The Concept Drives Restaurant Kitchen Design
Speaking purely from a chef’s perspective I feel the restaurant kitchen design, in a perfect world, should drive the ultimate restaurant size. I know what you’re thinking… How can my restaurant kitchen determine the restaurant size? To put it simply, it is all based on your concept. Your concept drives the menu, your menu dictates your equipment needs, too much of an extent, drive your restaurant kitchen design and your restaurant kitchen design dictates how much space you need to efficiently deliver your concept, giving you your final approximated restaurant size. Of course it is not just that simple, there are other considerations to take into account like sales projections, product delivery frequency, etc. but from an operator’s standpoint, it is a very strategic way to start the conceptualizing process.
I’m certainly not recommending anyone hire a restaurant kitchen design consultant before they select a space, but it certainly isn’t a bad idea to speak with one first. Have you ever walked into a professional kitchen and wonder, “Where do the chef’s actually work?” One of my favorite stories I tell my clients is about one of my favorite jobs I had as a chef. I won’t name the restaurant, but needless to say it was very, very high end. We were selling $90 caviar and vodka appetizers at one point and from all outward appearances of the dining room, the price fit the bill. Walk into the kitchen however and the chef had his desk in the storeroom that was comprised of an old bathroom door and 4 piles of magazines. We had stuff everywhere! Invoices and recipes literally, piled to the rafters! Open the door to the freezer and stuff fell on you. Grab the bag of corn meal from the bottom shelf in the store room and the beans fell on your head! I’ve never seen anything like it but to the chef’s credit, that guy knew where every single thing was in that place. The key takeaway there is that this chef was probably the most talented chef I ever worked for and the kitchen was never designed for someone of his technical capability so the restaurant kitchen ultimately turned into one giant closet with dry goods and gadgets everywhere so you really need to understand what you want to accomplish with your concept first before anything else.
Create a Restaurant Kitchen Layout Strategy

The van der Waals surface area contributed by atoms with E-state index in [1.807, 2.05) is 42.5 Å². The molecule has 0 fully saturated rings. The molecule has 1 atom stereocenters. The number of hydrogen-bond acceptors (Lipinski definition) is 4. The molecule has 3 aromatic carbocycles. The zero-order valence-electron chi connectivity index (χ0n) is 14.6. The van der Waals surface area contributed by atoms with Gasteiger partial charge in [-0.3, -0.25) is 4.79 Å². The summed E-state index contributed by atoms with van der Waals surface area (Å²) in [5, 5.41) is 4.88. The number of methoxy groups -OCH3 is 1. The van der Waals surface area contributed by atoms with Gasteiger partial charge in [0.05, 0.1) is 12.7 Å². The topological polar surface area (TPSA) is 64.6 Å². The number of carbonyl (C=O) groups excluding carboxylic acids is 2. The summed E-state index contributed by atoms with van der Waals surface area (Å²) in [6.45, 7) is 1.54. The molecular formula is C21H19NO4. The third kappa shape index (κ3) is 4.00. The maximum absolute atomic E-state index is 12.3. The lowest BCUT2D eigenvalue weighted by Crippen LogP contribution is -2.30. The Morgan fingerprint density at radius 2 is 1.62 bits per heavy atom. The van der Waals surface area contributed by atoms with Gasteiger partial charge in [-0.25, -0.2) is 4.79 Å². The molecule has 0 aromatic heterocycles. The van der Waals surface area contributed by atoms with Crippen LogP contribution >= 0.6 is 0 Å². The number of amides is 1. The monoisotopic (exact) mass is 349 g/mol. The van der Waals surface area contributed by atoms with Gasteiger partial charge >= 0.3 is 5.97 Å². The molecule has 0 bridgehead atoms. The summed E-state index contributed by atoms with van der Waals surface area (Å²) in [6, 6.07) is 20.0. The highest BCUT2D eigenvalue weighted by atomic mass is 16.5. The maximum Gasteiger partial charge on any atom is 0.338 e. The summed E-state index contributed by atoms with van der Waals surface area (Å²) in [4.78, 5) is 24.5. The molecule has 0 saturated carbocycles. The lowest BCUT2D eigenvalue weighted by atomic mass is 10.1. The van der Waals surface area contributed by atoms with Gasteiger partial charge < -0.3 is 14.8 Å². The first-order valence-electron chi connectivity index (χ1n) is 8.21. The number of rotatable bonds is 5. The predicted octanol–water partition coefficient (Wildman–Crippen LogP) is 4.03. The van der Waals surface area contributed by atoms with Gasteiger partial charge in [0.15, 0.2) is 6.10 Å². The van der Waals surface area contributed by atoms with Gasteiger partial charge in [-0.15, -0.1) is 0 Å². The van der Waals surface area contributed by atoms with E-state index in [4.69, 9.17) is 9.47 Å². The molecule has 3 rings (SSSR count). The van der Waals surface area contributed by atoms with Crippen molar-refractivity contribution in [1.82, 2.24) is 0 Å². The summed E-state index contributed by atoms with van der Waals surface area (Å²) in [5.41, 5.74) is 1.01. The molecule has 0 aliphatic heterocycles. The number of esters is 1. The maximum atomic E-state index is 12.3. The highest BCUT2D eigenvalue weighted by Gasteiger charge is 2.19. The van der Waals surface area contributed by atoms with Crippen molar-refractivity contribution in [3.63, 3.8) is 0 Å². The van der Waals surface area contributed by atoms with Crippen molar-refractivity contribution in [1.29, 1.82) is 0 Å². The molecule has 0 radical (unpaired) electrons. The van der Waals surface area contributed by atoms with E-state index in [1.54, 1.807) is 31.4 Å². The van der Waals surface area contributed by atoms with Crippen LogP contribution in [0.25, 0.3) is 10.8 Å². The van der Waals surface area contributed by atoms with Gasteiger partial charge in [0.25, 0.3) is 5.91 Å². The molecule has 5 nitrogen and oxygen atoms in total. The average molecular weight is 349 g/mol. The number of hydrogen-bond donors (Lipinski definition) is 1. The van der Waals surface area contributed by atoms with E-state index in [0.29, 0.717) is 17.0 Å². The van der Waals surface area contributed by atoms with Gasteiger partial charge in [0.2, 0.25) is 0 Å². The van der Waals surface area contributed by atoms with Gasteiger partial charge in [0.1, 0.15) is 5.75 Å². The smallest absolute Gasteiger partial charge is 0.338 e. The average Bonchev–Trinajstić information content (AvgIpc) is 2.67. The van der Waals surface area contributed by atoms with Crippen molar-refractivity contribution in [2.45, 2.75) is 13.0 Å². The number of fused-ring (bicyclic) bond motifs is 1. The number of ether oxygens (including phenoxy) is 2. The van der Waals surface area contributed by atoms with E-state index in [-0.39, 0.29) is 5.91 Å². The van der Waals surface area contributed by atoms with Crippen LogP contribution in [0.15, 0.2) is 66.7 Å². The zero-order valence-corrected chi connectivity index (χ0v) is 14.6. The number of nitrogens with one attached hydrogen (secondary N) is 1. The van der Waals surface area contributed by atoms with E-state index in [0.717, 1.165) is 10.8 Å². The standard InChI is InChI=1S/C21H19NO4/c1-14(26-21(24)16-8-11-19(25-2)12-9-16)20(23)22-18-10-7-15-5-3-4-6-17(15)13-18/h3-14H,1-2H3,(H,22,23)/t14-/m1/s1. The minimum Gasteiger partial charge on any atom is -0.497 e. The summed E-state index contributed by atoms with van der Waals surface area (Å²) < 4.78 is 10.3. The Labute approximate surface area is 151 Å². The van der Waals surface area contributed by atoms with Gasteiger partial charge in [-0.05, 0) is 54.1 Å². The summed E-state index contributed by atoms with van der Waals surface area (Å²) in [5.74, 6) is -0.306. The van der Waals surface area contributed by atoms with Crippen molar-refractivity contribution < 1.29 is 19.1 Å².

One of the benefits I have as a chef is that I can typically gain an understanding of someone’s concept and ballpark the approximate size of a kitchen that will be needed to execute it from the menu. From there, you can extrapolate the approximate size of the dining room based on a ratio of 1 part kitchen to 2 parts dining room for a full service, all scratch concept or 1 part kitchen to 3 parts dining room for a quick service concept, or somewhere in between. The idea isn’t to determine the “exact” size you need, unless you are franchising your concept, but that’s another conversation; the idea is to get a ballpark so you know what to start looking for when you hit the streets or talk with a realtor.
There are basically 2 ways to go about this method… You can talk with a restaurant kitchen design consultant and they can give you an estimation of the size kitchen you will need. So based on my previous sandwich shop client, he needed (and make sure to error on the high side) about 350 square feet of restaurant kitchen to efficiently serve his menu. 350 square feet for quick service but a from scratch menu, gives me an estimated store size of 1,400 square feet on the high side, but I would suggest not going any smaller than 1,200 square feet since he was going to make everything from scratch. If he was buying most items in, the he could go smaller towards the 1,050.
Have an Alternative Approach
The other way to figure out the approximate size of the restaurant kitchen you’ll need is to literally sketch it out on graph paper. This is obviously much more labor intensive, and you won’t get the expertise of a knowledgeable designer but your ballpark will be close. Unless you’ve done this before, you probably won’t think to add things like mop rooms and ice machines, but here’s a tip… Add them! Also look at your local health code first as well. Many municipalities now require changing rooms/break rooms for employees which suck up a bit of space. If you’re going to go this route, I would sit down and look at your menu. Based on your menu, think about every single piece of equipment you will need for your kitchen and create it on the graph paper.
Most major pieces of equipment come in standard sizes so you can guesstimate how big of a stove you think you’ll need for example and put it on the graph paper next to the frill and fryers, or whatever. Do this systematically for every piece of equipment on your list in a format that somewhat resembles a kitchen (make sure to keep minimum 36” walk ways) and when you’re finished, calculate the total square footage of the space by multiplying the length times the width; and just to be safe, as 25% to your calculation. This will give you enough cushion to accommodate for the equipment you may have forgotten or to add space for the larger walk-in you may wind up wanting once you contract a restaurant kitchen design consultant to get the real picture of what you will need to successfully run your concept.
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